Some interesting points. Being in sales for too long made doing cars a plesant thing, even though I do not particularly like welding. But being able to sell is somewhat akin to the welding gig. If I didn't think I could sell I sure as heck wouldn't have closed any sales. While I didn't like welding, it was part of the drill and I learned. With a mig, it's not easy but it's easier to learn than the other forms-at least for me. And, I just didn't pick up that damn thing and start putting in rails. Being pragmatic{Ilike that better than being lazy!} I paid a guy to come in with a killer torch and torch out all the sh*t one side at a time. Factory spot welds on rails are about every inch and a quarter. My plug welds are every 3/4" with good penetration. Torque boxes and floors are welded solid. In my locale, I did as good as I would have got in a collision shop. The rationale there was "We'll take it as filler 'cause we make more on insurance work". This is true. But with an attitude like that, started doing my own work. I have done 3 frame rail torque box jobs and do not intend to do anymore....unless a 65/66 cv comes along with a can't refuse price! For a person who doesn't do it everyday, it takes 5 times as long. Not cost effective on a multi car basis! I do enjoy body work, I worked in it going through college and it never left me. The 65 which I've driven for almost 3 yrs. has logged 10,000 sunny day miles and it's had some things done to it that make it tighter than an unrestored one. You see, I wouldn't drive it if I thought welds were going to start popping like 22's going off! If a person has doubts and doesn't want to practice, etc., then a body shop is the answer. we had a professional welder do a friends cv. His welding was excellent but he didn't want to do it the way it should look. When we got through to him he did a super job. A lot of repair persons want to pull the ol' blue eyes theme "I did it MY way!"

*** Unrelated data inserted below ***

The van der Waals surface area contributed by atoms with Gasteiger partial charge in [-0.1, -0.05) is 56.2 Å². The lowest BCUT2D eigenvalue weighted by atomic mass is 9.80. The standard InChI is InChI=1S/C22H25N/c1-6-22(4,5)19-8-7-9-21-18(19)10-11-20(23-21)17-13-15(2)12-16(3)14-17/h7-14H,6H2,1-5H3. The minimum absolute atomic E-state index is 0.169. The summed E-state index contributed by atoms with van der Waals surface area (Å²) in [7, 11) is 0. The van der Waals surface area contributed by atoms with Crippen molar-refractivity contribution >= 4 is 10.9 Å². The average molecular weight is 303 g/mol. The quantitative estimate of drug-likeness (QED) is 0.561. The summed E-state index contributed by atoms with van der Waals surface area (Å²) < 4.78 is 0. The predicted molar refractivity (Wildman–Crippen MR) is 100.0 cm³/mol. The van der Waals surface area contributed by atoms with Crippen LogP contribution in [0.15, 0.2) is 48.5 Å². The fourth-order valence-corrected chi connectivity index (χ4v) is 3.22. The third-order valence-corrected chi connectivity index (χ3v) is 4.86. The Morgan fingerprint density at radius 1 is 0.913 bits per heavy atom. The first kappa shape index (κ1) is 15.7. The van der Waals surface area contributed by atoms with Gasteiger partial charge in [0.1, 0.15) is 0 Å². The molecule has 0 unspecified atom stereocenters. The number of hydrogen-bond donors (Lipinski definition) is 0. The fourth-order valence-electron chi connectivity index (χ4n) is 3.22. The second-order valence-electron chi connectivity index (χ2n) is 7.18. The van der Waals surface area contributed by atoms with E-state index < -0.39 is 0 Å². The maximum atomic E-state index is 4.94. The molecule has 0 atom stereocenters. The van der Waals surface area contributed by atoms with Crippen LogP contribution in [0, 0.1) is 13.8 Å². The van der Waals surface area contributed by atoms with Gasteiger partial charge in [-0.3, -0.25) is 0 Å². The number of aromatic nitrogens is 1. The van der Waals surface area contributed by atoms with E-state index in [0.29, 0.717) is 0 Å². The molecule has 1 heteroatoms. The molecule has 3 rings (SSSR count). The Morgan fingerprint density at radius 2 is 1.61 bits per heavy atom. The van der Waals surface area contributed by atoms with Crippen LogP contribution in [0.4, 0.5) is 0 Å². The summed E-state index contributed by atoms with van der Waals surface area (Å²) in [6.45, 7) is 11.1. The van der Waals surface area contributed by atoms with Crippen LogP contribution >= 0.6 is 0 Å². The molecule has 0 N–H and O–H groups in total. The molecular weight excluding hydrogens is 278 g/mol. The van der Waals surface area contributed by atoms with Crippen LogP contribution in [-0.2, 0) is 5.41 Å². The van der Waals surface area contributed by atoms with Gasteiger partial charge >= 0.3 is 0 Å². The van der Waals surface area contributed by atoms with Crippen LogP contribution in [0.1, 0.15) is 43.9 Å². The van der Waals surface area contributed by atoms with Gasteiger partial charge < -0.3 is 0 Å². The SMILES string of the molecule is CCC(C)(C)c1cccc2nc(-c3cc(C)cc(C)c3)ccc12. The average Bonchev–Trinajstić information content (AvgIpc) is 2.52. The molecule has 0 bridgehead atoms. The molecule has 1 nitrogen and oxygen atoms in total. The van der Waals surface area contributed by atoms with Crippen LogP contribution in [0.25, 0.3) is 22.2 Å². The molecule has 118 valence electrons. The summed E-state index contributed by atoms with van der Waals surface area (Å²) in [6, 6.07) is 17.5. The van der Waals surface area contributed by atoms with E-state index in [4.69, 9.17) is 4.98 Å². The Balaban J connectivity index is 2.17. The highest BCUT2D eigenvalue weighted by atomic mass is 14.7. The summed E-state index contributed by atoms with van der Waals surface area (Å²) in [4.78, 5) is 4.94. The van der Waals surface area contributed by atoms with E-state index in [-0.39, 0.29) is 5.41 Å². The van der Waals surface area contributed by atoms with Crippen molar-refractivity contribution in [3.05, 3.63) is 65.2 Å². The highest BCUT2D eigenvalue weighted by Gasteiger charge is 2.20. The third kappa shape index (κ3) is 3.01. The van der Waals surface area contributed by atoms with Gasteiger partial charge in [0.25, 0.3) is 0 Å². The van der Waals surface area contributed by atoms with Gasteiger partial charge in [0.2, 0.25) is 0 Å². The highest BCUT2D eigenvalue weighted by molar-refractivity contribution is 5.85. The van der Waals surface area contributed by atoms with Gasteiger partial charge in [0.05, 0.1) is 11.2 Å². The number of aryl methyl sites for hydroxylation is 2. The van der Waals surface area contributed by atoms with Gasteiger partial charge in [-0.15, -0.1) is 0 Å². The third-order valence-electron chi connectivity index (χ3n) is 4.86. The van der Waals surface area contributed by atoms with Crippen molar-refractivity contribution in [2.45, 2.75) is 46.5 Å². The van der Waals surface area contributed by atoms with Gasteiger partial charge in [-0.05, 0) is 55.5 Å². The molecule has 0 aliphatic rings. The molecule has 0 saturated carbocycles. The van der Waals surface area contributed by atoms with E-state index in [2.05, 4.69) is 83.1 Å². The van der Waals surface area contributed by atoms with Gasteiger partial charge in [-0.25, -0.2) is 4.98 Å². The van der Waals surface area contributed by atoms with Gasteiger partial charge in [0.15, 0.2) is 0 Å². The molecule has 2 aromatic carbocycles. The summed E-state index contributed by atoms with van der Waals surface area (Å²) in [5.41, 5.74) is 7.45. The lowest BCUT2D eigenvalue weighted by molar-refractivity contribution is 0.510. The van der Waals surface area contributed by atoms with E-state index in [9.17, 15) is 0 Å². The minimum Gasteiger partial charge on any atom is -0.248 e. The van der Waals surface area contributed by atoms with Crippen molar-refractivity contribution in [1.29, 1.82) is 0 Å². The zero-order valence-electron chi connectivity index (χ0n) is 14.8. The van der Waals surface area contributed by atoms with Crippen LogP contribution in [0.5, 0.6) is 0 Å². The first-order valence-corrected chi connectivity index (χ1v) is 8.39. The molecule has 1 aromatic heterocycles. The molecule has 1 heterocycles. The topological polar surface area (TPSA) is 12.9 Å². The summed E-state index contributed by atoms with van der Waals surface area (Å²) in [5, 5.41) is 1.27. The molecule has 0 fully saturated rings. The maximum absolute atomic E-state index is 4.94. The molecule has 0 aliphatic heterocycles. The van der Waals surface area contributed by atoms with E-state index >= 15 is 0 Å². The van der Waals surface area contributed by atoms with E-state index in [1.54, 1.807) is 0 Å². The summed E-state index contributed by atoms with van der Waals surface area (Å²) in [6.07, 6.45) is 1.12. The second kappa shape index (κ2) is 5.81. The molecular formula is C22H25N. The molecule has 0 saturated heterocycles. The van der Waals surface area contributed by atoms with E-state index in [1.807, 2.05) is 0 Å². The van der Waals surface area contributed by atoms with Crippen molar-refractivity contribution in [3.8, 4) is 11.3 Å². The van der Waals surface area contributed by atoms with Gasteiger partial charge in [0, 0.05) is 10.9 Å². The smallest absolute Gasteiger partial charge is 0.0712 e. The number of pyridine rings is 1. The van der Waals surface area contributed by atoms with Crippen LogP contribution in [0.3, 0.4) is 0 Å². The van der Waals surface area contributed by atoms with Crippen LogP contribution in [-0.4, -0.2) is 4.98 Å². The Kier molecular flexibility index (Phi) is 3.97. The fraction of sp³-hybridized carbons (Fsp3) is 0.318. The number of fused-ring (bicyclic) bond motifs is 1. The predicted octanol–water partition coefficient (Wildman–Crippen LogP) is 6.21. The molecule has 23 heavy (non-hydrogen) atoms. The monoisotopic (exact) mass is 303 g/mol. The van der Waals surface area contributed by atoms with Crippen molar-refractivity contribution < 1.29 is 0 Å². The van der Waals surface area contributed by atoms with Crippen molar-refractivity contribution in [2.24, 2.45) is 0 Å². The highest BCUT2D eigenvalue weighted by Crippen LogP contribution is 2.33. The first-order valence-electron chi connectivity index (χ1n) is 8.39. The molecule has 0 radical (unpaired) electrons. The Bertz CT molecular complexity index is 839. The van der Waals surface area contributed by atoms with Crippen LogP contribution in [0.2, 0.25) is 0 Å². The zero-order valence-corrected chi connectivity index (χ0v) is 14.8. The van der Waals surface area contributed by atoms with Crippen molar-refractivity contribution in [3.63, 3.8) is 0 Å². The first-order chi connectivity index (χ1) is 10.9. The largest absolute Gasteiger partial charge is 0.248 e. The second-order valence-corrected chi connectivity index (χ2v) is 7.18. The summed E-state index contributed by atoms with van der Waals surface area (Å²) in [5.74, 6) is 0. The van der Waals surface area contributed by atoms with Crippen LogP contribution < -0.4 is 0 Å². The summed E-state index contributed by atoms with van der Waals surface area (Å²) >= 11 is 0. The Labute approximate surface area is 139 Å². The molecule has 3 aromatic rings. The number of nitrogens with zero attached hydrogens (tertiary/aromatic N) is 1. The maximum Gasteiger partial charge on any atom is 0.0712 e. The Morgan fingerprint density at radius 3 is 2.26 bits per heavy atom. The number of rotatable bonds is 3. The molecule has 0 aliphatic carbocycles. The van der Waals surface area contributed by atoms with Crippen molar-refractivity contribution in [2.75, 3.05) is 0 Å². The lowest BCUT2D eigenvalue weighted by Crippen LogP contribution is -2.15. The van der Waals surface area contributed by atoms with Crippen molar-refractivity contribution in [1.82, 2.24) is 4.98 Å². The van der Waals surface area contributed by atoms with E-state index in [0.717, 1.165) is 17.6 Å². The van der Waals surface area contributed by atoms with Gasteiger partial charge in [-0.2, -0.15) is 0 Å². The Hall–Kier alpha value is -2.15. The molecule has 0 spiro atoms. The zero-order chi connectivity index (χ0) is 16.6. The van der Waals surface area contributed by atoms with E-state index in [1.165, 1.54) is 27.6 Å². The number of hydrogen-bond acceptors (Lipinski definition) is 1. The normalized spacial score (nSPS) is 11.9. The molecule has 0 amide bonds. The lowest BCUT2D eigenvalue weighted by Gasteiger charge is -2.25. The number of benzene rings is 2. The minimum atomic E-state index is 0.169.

IP: Logged

Stang28965
Gearhead

Posts: 314
From: Webster New York USA
Registered: Mar 2001

posted 08-14-2001 10:50 AM     Click Here to See the Profile for Stang28965   Click Here to Email Stang28965     Edit/Delete Message   Reply w/Quote